Discoveries made at Tell El-Farkha by the Polish Mission

The Ministry of Antiquities has announced a number of discoveries made at the Tell El-Farkha site, in the Dakhaleyya Governatorate, during the excavations performed by the Polish Mission headed by Dr Marek Chłodnicki.

During the 2014 campaign all three koms forming this site were examined by reopening previously established trenches.

On the Western Kom excavations were made in the layers between the oldest phases of the administrative-cultic centre (Early Dynastic) and top layers of a burnt Naqada residence. The most important discovery are remains of a brewery with rests of two vats and surrounding them multiple clay, burned fire-dogs.

Research on the Central Kom concentrated around the remains of two huge buildings which have been explored since 2012. The first of them is a rectangular building, with very thick walls and a row of rooms located on the eastern side of a wide courtyard, raised in Naqada IIIA1 times. The second is a rounded structure, located on the north-eastern slope of the kom, built during the second half of the First Dynasty. The rounded structure consists of double adjacent mud-brick walls, each 95 cm thick, with the interior 7 m in diameter. Close to the rounded building a unique ceramic big stamp with hieroglyphs was discovered.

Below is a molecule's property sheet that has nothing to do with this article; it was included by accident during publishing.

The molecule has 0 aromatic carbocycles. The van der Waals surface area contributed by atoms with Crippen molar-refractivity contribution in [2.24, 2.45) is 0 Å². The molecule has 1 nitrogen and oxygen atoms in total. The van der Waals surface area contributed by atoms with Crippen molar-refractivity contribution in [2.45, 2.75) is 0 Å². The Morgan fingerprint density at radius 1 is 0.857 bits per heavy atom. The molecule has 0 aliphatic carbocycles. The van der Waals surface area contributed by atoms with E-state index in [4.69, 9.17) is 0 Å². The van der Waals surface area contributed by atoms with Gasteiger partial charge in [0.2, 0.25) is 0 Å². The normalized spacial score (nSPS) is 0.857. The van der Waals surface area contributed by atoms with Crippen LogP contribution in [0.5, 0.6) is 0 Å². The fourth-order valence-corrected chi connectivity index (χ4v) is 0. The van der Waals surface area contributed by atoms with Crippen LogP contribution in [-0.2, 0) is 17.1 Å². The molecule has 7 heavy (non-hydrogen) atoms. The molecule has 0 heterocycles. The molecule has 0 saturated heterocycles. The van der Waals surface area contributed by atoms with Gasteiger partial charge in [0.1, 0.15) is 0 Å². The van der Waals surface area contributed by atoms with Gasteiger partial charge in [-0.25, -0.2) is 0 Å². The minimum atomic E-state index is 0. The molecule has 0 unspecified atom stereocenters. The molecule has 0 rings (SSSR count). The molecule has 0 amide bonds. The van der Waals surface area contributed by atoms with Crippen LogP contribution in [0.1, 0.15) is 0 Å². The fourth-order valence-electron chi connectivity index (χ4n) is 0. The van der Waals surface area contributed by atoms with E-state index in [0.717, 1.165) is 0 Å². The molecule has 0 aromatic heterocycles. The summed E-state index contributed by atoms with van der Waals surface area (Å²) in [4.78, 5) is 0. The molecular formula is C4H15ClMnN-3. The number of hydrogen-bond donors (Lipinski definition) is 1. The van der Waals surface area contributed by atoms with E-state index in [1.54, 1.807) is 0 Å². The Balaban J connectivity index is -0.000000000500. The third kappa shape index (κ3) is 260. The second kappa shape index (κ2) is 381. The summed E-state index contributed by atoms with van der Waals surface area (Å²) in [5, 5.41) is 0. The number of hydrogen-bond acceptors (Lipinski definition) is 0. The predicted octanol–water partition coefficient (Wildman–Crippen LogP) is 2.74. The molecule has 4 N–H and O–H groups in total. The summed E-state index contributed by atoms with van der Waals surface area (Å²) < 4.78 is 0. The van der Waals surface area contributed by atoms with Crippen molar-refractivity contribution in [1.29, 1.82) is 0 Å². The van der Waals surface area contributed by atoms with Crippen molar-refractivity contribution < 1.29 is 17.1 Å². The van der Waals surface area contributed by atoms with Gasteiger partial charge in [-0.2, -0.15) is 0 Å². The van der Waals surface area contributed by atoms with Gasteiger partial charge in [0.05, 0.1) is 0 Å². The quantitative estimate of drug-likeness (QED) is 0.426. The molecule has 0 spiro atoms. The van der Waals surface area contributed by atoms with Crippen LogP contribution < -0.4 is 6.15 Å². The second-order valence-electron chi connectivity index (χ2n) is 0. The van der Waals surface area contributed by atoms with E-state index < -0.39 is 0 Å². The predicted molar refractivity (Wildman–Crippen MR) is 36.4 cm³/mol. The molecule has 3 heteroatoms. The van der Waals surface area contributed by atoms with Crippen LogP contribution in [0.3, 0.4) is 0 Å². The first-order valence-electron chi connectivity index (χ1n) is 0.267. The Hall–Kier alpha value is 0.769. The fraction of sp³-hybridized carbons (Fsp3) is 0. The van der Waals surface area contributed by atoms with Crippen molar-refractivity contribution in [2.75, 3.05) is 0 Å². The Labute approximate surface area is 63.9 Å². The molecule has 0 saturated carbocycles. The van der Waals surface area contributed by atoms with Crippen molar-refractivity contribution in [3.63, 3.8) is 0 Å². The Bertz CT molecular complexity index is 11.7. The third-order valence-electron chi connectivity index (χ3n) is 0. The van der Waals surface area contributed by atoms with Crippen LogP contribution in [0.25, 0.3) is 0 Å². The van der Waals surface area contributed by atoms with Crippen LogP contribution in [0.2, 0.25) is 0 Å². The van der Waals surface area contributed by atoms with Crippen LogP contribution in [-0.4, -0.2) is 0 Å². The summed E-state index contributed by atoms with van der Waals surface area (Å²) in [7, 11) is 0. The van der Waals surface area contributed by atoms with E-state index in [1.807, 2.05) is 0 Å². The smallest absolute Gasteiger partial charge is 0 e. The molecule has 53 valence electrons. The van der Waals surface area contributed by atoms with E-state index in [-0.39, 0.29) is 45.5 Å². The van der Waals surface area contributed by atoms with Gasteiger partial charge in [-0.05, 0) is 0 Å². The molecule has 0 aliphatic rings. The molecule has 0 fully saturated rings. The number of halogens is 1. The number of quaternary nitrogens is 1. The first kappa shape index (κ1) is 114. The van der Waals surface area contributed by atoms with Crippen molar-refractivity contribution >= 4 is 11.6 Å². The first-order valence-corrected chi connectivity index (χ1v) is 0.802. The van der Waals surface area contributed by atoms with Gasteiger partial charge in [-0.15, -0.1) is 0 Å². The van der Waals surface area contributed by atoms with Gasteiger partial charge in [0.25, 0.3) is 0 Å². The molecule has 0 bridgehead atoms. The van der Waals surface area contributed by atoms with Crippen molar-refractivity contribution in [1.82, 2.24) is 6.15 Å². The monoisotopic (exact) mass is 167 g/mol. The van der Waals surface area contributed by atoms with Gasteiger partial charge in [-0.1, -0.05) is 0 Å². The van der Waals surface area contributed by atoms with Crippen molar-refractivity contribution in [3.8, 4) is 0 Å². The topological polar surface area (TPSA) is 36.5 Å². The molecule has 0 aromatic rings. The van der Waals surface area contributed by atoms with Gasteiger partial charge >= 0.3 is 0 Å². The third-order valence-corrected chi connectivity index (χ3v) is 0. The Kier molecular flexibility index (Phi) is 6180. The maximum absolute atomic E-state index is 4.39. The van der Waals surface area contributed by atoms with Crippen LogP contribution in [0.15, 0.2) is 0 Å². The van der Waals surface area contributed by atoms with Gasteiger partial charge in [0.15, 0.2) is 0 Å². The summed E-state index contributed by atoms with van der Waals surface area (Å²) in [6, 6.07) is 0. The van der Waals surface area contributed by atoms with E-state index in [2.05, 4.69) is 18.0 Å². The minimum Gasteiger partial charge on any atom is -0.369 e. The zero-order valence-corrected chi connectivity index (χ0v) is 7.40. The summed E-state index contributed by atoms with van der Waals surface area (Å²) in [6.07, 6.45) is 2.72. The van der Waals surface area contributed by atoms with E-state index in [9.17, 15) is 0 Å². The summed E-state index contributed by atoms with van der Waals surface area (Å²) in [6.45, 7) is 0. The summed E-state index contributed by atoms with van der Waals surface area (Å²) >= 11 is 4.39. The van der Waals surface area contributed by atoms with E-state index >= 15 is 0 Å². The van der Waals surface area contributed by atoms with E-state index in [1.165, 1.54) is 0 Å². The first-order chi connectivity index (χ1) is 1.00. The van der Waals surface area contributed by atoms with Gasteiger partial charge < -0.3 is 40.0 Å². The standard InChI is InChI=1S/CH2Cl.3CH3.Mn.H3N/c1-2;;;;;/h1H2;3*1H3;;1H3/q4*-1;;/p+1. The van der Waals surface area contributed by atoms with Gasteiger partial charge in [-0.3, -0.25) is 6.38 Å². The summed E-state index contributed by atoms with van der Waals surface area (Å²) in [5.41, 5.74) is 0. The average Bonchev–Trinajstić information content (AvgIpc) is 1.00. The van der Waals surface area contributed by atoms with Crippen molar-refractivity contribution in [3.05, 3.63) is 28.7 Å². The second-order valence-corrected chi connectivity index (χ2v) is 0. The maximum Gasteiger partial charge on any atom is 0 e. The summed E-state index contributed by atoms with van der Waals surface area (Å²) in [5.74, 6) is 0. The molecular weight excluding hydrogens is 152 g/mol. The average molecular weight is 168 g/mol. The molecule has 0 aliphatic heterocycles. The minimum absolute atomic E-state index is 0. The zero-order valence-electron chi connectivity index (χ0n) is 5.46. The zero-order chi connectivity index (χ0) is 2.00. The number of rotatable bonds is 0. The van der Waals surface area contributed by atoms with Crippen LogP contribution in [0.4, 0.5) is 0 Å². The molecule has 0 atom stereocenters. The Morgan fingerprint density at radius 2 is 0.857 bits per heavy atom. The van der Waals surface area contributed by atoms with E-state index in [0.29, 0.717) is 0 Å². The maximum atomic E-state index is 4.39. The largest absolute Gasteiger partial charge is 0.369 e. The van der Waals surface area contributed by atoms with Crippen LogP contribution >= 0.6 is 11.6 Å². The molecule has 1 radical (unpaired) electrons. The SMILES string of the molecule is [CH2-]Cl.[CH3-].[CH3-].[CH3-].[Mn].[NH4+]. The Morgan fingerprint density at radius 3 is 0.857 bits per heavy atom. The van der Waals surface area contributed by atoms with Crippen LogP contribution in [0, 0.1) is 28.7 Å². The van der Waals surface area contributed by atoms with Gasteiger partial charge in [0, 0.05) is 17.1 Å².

On the Eastern Kom the excavations were carried out at the area to the North and East of the big mastaba. The Polish Mission continued working in the same trench as in the previous season. Four graves were discovered during the campaign. Three of them were very poorly preserved child burials with heads on North. The richest grave discovered this year is dated to Naqada IIIC2-IIID. It was a small mastaba with two chambers, and the deceased was equipped with 42 pottery vessels (mainly beer-jars and covering them bowls), 26 stone vessels of different shapes (cylinder, globular, plates), and 180 small carnelian beads. Pottery vessels were in the southern chamber, while the rest of the equipment was together with the body in the northern one.

Source: Ministry of Antiquities, Egypt

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